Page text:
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New Initiative in Programming - The Foundation for Open Project Documentation

By , 24 Jun 2010
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Simplicity needs projection and good taste. L. Torvalds
It is a mistake to think that programmers wares are programs. Programmers have to produce trustworthy solutions and present it in the form of cogent arguments. Programs source code is just the accompanying material to which these arguments are to be applied to. E. Dijkstra
In engineering practice, “project” assumes the development of project documentation

Not long ago one of the authors watched how one notable programmer (participant of two ACM International Collegiate Programming Contest world finals) wasted 15 minutes trying to understand a short program (6 lines of code). He knew that the program presented an iterative solution of the classical "Hanoi towers" problem. Later we found another solution on the internet with a rather good description of the algorithm.

Open Source Code and Program Understandability

In fact open source software does not ensure program understandability. The leading analyst for BASF Corporation, professor N. Bezrukov of Fairleigh Dickinson University (NJ) and the author of the www.softpanorama.org web site, believes [1]: "The central question of practical programming is the question of source code understanding."

It is always good to have original source code, but the problem is that in most cases it is not enough. Understanding any non-trivial program requires additional documentation. This need grows exponentially with the quantity of the source code. Code analysis for checking initial project specifications and program understanding are two different branches of programming technology. For instance, try sometime to understand the structure of a compiler if you have no definition of the formal language which it compiles.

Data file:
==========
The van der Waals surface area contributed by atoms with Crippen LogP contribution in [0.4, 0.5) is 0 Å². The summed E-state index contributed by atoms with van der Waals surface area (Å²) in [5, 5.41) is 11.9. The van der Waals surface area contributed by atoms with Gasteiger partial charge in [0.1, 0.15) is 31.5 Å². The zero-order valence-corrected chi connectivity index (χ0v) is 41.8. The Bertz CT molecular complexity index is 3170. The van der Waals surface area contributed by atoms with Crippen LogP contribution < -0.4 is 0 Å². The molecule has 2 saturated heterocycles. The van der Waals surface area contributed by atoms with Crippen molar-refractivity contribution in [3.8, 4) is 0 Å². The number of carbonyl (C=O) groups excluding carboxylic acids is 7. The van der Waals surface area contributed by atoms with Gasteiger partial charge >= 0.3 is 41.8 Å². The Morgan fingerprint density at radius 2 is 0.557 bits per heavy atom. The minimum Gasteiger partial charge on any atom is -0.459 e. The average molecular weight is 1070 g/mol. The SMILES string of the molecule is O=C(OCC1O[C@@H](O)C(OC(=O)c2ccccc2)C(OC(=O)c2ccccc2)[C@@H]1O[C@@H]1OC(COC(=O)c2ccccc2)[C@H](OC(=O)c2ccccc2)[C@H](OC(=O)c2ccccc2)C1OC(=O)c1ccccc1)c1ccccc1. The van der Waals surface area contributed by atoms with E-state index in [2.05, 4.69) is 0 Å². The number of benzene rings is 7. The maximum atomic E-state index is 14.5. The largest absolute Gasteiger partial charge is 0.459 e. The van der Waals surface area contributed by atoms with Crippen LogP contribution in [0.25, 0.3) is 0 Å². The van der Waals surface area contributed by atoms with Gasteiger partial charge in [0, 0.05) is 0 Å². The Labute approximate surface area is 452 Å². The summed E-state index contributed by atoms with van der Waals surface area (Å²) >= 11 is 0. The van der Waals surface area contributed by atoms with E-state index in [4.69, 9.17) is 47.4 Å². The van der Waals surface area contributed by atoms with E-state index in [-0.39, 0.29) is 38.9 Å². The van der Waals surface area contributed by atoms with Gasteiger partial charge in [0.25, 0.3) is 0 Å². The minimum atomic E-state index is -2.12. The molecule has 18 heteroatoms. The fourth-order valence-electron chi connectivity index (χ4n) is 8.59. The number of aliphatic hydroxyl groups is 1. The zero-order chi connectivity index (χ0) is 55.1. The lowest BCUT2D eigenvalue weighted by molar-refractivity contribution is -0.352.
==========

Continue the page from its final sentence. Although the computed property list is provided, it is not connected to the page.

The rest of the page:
Anyone who has participated in large-scale software reengineering projects surely remembers the sense of helplessness when you see a heap of badly documented (but, perhaps very well written) source code. The availability of the source code does not help when there is no access to key developers and their ideas. If a program is written, for example, in the C programming language (a relatively low-level one) and its documentation leaves much to be desired, then all of the project design can disappear in the coding details. In such situations the value of high-level documentation including specifications, interface definitions and architecture description will increase the value of source code!

The lack of fit between source code and program understanding has resulted in the appearance of methods that unify source code and documentation. One of the most famous unifying attempts was undertaken by D. Knuth in his book "Literate Programming" [2]. Probably the most well-known pirated book in the history of computer science was "Commentary on Unix: With Source Code" [3], which contains high-level explanations of the source code of the Unix operating system even including a description of the algorithms used. This book has been copied and distributed illegally for more then twenty years since its publication in 1977!